A good friend wrote something on her Facebook wall today that stopped me in my tracks. Even though she isn’t Jewish, I’m not sure anyone could have written wiser words for approaching the Three Weeks.
“I have known the most fascinating people… Full of terrible awe and fearful beauty all…
I have known people who find each other abhorrent, who detest one another and rub against reach other like nails on a chalkboard.
I have known people full of void and empty, those you can fall into and hear your echoes all the way down.
I have known people full of pain, so hurt they hurt you-over flowing with shards of glass that will cut you open as you embrace them.
I have known people full of joy and optimism unflappable in their belief and hope they blind the world with their sun
I have known people full of confusion words tumble out in clumps not sentences constantly seeking and never finding the simple peace of clarity
I have known people full of great faith. Who need no proof, require no fact, who simply believe and believe and believe, and that belief covers them, strengthens them and ultimately saves them
I have known most… Lonely people. Never feeling accepted, they hide behind plastic smiles or angry brows, seeking connection through victimisation, mistaking attention for being seen… Mistaking their identity for being known.
And so I say to you…
The dark and gritty. The light and sweet.
Know and love them all my love..
And in doing so… learn to love yourself.”
One of the biggest things I have learned from my time in a small Chabad community is that no Jew is disposable. At smaller Chabad houses, like the very first place I went to services and the Chabad house I go to now, every single Jew counts and is absolutely necessary. We often have to delay a bit in order to get a minyan (group of 10 men required for prayers) and sometimes boys are even sent to go find someone to bring them to shul. At events, everyone pitches in to help out. Where bigger Synagogues in larger cities might be able to pick and choose their membership, smaller communities have to find a way for everyone to fit together.
It’s actually rather wonderful.
A couple of months ago, a man wandered into the shul. No one knew him and he looked pretty bedraggled. One of the Rabbis went out to speak to him and before long it was discovered that this man was indeed Jewish. He was a fisherman, visiting the city for medical care. He had lived most of his life off in a part of Alaska where few visit, fishing. He was rough around the edges, but he was welcomed and a comfortable seat was found for him and a Siddur pressed into his hands. Other men helped him follow the service. In a smaller community, it doesn’t matter how someone is dressed, what their Jewish education might be, or where they may have wandered. Everyone matters and is worth trying to get to know and perhaps bring just a closer to Torah.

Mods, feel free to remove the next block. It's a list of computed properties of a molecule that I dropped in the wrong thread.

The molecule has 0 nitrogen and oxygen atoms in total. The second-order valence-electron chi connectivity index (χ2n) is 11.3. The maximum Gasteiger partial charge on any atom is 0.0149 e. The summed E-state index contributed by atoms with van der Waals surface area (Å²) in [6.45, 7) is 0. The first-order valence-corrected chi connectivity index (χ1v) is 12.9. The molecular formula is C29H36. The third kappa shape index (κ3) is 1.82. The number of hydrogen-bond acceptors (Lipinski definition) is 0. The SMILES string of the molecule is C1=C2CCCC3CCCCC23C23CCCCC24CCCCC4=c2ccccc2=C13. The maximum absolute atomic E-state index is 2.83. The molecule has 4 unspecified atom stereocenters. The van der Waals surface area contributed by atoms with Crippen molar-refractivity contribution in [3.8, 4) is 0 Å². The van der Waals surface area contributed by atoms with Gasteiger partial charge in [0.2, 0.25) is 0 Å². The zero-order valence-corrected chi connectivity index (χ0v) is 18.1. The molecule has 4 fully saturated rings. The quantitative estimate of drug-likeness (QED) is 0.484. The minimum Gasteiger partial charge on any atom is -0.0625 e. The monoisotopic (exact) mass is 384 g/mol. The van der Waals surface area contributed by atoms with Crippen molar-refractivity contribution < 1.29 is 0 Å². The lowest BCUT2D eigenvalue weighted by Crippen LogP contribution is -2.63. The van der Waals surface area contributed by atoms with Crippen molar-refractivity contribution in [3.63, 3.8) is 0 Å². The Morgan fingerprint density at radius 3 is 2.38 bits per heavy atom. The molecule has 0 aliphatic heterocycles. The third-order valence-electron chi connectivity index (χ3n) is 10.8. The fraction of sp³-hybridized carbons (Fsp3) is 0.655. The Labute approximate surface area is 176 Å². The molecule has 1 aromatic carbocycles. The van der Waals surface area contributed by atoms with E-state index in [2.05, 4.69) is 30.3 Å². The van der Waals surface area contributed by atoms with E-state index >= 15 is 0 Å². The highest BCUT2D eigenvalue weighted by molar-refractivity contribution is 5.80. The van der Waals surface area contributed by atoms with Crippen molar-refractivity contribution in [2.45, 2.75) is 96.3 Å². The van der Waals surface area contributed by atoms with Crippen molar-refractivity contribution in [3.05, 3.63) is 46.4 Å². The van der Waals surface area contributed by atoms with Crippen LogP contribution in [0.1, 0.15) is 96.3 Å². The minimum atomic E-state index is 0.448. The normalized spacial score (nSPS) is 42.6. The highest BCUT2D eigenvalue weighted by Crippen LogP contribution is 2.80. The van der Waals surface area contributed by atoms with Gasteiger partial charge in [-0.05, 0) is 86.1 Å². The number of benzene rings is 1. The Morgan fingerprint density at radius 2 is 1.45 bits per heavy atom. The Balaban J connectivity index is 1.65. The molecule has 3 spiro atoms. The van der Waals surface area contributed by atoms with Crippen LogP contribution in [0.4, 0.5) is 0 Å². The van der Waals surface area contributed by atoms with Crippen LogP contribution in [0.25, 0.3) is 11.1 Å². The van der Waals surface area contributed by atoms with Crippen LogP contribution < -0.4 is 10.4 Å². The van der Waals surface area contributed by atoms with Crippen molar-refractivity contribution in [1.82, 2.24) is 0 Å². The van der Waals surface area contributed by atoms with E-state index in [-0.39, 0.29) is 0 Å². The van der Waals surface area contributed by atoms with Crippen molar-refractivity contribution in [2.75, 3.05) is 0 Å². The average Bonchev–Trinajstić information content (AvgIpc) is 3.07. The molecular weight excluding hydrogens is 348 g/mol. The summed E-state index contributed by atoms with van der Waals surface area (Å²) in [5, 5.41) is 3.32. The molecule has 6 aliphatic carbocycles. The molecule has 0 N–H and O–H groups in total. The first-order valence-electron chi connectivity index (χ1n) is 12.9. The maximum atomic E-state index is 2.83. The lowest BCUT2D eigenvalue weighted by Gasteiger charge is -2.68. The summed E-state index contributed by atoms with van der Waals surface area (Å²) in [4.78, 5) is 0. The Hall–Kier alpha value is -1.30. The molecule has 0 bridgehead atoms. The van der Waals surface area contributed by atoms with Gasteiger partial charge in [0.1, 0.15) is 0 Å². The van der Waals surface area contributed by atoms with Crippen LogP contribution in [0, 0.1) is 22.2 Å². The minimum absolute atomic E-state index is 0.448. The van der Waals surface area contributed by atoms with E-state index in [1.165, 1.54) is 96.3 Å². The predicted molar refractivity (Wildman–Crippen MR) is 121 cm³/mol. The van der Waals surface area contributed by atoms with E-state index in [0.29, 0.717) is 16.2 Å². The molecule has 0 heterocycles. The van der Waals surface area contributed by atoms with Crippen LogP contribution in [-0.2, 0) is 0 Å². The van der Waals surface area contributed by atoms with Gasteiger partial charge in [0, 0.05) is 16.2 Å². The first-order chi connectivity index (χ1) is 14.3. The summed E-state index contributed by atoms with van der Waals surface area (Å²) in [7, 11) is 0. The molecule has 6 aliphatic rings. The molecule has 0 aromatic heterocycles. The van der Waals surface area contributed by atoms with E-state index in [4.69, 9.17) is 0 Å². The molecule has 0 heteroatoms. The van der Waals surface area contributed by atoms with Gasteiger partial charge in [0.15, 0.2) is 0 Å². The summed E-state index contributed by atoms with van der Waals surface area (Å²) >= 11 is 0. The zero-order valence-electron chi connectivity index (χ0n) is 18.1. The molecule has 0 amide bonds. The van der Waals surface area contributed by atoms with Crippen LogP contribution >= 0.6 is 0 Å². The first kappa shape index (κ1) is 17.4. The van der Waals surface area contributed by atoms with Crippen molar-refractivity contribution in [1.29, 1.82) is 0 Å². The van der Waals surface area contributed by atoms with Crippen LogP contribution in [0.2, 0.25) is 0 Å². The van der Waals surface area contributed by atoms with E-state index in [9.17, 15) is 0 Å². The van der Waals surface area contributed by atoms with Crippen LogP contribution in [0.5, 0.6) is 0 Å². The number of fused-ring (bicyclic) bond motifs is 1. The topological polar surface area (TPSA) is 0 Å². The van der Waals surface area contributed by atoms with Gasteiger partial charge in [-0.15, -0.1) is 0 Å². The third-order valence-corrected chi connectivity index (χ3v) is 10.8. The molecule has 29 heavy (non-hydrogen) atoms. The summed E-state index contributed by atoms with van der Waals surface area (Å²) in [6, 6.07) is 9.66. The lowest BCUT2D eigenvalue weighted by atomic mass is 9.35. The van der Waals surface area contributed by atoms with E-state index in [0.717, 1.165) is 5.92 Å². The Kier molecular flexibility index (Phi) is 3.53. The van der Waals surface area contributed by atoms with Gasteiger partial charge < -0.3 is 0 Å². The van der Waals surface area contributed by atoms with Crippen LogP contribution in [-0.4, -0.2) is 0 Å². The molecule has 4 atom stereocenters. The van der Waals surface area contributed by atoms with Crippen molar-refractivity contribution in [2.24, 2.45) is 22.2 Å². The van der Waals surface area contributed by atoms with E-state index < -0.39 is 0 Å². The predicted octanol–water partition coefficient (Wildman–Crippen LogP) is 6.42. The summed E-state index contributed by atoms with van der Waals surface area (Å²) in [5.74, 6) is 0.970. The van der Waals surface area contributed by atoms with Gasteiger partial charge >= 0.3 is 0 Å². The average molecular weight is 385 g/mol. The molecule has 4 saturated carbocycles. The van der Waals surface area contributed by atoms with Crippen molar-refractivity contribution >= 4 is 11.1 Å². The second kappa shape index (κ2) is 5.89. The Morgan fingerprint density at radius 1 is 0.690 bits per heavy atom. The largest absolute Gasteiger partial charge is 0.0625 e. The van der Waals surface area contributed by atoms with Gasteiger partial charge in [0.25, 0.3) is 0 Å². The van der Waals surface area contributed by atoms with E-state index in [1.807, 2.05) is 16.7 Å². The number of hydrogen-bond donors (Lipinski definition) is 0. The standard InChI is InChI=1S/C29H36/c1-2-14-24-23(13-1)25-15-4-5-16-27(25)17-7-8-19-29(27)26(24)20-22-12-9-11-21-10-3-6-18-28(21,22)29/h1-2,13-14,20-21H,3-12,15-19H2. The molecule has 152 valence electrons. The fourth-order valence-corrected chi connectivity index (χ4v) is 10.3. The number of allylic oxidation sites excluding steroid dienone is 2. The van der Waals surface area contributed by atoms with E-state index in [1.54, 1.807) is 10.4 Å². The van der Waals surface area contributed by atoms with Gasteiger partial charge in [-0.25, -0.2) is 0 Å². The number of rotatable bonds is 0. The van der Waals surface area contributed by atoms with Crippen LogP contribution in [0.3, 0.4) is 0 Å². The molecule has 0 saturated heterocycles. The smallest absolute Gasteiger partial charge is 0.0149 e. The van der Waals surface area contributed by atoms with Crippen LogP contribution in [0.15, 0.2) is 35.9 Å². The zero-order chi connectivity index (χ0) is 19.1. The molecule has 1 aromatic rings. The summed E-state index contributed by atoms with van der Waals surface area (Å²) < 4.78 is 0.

In a small community, it’s harder to avoid interacting with people you otherwise might not. You are forced to get to know the women who might initially seem loud and obnoxious, which lets you learn that she also has a huge heart and goes out of her way to help others. You wind up making conversation with the quiet girl you might otherwise not have noticed and learn that she’s taking an enormous amount of classes and is absolutely brilliant and wants to be a doctor to save lives. You learn the family history of the guy who initially seems arrogant and standoffish and discover that his family escaped the communists in Russia, smuggled out Jewish treasures, and has helped the community ever since.
You get to know all the people as more than just what you initially see on the surface and you begin to realize that what you saw on the surface was shaped just as much by your own faults as their own.
To me, that is the very heart of Ahavas Yisroel. By learning to love our fellow Jews in all their complexities, even with their faults, we also learn to love and accept ourselves because what we see in them, is also us.
עמ ישראק חי